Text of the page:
Before I left for my year abroad in America, all I heard was, “Oh, the Americans will love your accent.” My nana was keen on me returning with an American husband, citing examples of previous cousins who ventured to the States and, with the help of a British accent, had returned with much more than a job.
Even before the plane touched the ground, it had begun. A fellow passenger heard me say “water,” proceeded to repeat the word back to me in a makeshift British accent and told me how incredible my accent was. I said thanks and awkwardly laughed. “Alrite guvnor” or “would you like some tea” was, and still is, the expected response to “Hi, my name is Mae.”
I would be lying if I said I didn’t enjoy the confidence boost at first. The attention was nice; all I had to do was speak, and I had already made a friend who was “just obsessed with British culture, especially the Queen.” Yes, perhaps I could have done without being told about your love of “Downton Abbey” or asked repeatedly if I had met the Queen, but life was great as I flicked my hair and basked in the ego wave.
However, I have now reached my last straw. A girl in my class, who I’m sure is lovely, approached me with the usual, “I love your accent, and I love British people” because, of course, all British people are the same. I responded with my usual, “That’s very sweet, thank you.” I’m not really sure how one is supposed to respond to a complete stranger saying they like the sound of your voice; it isn’t really something one is taught at school. For the next 15 minutes, she continued to tell me about her love of British boys and how when I speak in class, she doesn’t even know what I’m saying but just listens to my accent. This was nothing out of the ordinary, and I’m sure she thought I would appreciate this apparent compliment. However, salt was added to my now gaping wound when, after such a captivating conversation, she asked, “What was your name by the way?” Whilst I appreciate the expression “Imitation is the sincerest form of flattery,” I would personally find it much more flattering if you knew my name. I’ve been in the States since August and I have learned to accept that when I say football, I am not referring to a 90-minute game, but a sport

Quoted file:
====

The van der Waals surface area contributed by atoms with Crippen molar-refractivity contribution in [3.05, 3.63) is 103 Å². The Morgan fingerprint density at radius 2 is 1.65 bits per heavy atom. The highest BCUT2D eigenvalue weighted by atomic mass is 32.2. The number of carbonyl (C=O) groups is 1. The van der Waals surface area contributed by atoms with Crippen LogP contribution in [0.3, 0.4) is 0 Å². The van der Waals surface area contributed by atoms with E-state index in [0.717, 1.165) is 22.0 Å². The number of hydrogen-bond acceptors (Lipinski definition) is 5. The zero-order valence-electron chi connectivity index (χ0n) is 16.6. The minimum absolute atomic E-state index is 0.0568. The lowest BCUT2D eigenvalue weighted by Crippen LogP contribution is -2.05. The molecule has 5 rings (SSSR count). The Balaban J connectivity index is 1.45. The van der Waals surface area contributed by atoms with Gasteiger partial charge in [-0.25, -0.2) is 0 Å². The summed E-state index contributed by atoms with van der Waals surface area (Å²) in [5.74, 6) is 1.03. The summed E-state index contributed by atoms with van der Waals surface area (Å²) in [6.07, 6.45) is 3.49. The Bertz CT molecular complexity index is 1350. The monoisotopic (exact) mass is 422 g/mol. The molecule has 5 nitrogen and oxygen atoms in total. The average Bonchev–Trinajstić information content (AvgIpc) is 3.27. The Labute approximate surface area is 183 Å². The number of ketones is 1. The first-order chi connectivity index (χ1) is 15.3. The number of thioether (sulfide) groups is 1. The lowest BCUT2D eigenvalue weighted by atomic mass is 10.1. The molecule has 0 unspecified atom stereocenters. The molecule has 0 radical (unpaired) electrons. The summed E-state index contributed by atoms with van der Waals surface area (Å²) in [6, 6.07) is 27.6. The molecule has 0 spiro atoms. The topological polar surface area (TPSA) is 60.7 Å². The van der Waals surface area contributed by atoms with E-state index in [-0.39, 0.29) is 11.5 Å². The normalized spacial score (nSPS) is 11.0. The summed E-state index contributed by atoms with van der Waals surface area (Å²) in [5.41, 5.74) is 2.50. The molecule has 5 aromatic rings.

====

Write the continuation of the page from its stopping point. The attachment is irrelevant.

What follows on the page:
played for several hours with an excessive number of ads. I have also accepted that despite wearing an Arsenal F.C. shirt (with the F.C. standing for “football club”), when I say, “Oh, you’re a fan?” you, an American, will respond, “Yeah, I love soccer.” I’ve accepted that it makes sense to name the sport soccer, drawing inspiration from the word association in the phrase “football association.” And yet, in your football, the ball is rarely touched by one’s foot. When I get told “I love British culture,” that’s great; I, too, am not opposed. However, I’ve come to learn that our perspectives of Britain are very different. I don’t know how to break it to you that the day-to-day Brit does not drink tea or eat scones for every meal and probably does not know a member of the Royal Family. I appreciate your love of Britain, I really do. I love America too, but please stop asking me if I love “Peaky Blinders.” When I say the word “bin” or “rubbish,” please don’t laugh and ask, “Oh my gosh, what is that? Sounds so exotic.” Bin and rubbish translate to trash. Other highlights have included being told I don’t sound British because I don’t sound like the people on “Love Island.” Just like in America, there is more than one British accent. I don’t know how else to explain this phenomenon.
I know British sarcasm can sometimes be a struggle to understand, yet I assure all aforementioned experiences have not been exaggerated but truly experienced by me and my fellow Brits on campus. I love America, and I love how American college is so like the movies I grew up watching. The red cups and kegs are all I ever dreamed of! But, the cherry on top of my incredible American adventure would be if you could please learn my name before you learn to imitate my accent. In exchange, I promise never to imitate how you say “tomato.”